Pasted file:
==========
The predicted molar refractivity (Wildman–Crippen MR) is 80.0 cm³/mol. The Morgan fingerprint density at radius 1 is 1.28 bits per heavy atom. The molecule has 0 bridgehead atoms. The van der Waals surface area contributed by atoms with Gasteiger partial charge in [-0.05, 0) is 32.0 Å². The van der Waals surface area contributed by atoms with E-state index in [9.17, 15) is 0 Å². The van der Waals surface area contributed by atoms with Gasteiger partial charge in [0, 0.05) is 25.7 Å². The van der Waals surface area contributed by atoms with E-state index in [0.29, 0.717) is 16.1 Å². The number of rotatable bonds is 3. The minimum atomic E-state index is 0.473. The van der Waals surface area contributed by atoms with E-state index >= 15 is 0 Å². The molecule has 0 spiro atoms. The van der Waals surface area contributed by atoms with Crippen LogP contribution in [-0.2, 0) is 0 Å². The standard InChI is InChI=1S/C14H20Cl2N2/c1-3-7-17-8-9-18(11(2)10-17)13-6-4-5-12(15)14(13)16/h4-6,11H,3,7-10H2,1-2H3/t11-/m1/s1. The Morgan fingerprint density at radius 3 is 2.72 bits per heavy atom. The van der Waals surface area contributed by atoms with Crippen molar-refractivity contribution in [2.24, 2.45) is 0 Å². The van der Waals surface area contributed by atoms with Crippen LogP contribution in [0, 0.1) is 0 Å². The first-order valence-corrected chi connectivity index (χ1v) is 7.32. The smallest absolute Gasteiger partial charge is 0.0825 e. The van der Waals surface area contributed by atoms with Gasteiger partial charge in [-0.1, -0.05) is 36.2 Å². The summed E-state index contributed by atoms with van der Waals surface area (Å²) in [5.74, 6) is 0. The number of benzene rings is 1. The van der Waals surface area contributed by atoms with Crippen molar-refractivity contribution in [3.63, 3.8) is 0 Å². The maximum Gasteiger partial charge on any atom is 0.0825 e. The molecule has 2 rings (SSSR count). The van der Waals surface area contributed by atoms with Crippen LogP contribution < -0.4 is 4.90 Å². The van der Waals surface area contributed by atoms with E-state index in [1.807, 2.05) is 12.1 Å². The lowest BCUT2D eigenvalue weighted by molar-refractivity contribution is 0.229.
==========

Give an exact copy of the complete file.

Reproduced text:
The predicted molar refractivity (Wildman–Crippen MR) is 80.0 cm³/mol. The Morgan fingerprint density at radius 1 is 1.28 bits per heavy atom. The molecule has 0 bridgehead atoms. The van der Waals surface area contributed by atoms with Gasteiger partial charge in [-0.05, 0) is 32.0 Å². The van der Waals surface area contributed by atoms with E-state index in [9.17, 15) is 0 Å². The van der Waals surface area contributed by atoms with Gasteiger partial charge in [0, 0.05) is 25.7 Å². The van der Waals surface area contributed by atoms with E-state index in [0.29, 0.717) is 16.1 Å². The number of rotatable bonds is 3. The minimum atomic E-state index is 0.473. The van der Waals surface area contributed by atoms with E-state index >= 15 is 0 Å². The molecule has 0 spiro atoms. The van der Waals surface area contributed by atoms with Crippen LogP contribution in [-0.2, 0) is 0 Å². The standard InChI is InChI=1S/C14H20Cl2N2/c1-3-7-17-8-9-18(11(2)10-17)13-6-4-5-12(15)14(13)16/h4-6,11H,3,7-10H2,1-2H3/t11-/m1/s1. The Morgan fingerprint density at radius 3 is 2.72 bits per heavy atom. The van der Waals surface area contributed by atoms with Crippen molar-refractivity contribution in [2.24, 2.45) is 0 Å². The van der Waals surface area contributed by atoms with Crippen LogP contribution in [0, 0.1) is 0 Å². The first-order valence-corrected chi connectivity index (χ1v) is 7.32. The smallest absolute Gasteiger partial charge is 0.0825 e. The van der Waals surface area contributed by atoms with Gasteiger partial charge in [-0.1, -0.05) is 36.2 Å². The summed E-state index contributed by atoms with van der Waals surface area (Å²) in [5.74, 6) is 0. The number of benzene rings is 1. The van der Waals surface area contributed by atoms with Crippen molar-refractivity contribution in [3.63, 3.8) is 0 Å². The maximum Gasteiger partial charge on any atom is 0.0825 e. The molecule has 2 rings (SSSR count). The van der Waals surface area contributed by atoms with Crippen LogP contribution < -0.4 is 4.90 Å². The van der Waals surface area contributed by atoms with E-state index in [1.807, 2.05) is 12.1 Å². The lowest BCUT2D eigenvalue weighted by molar-refractivity contribution is 0.229.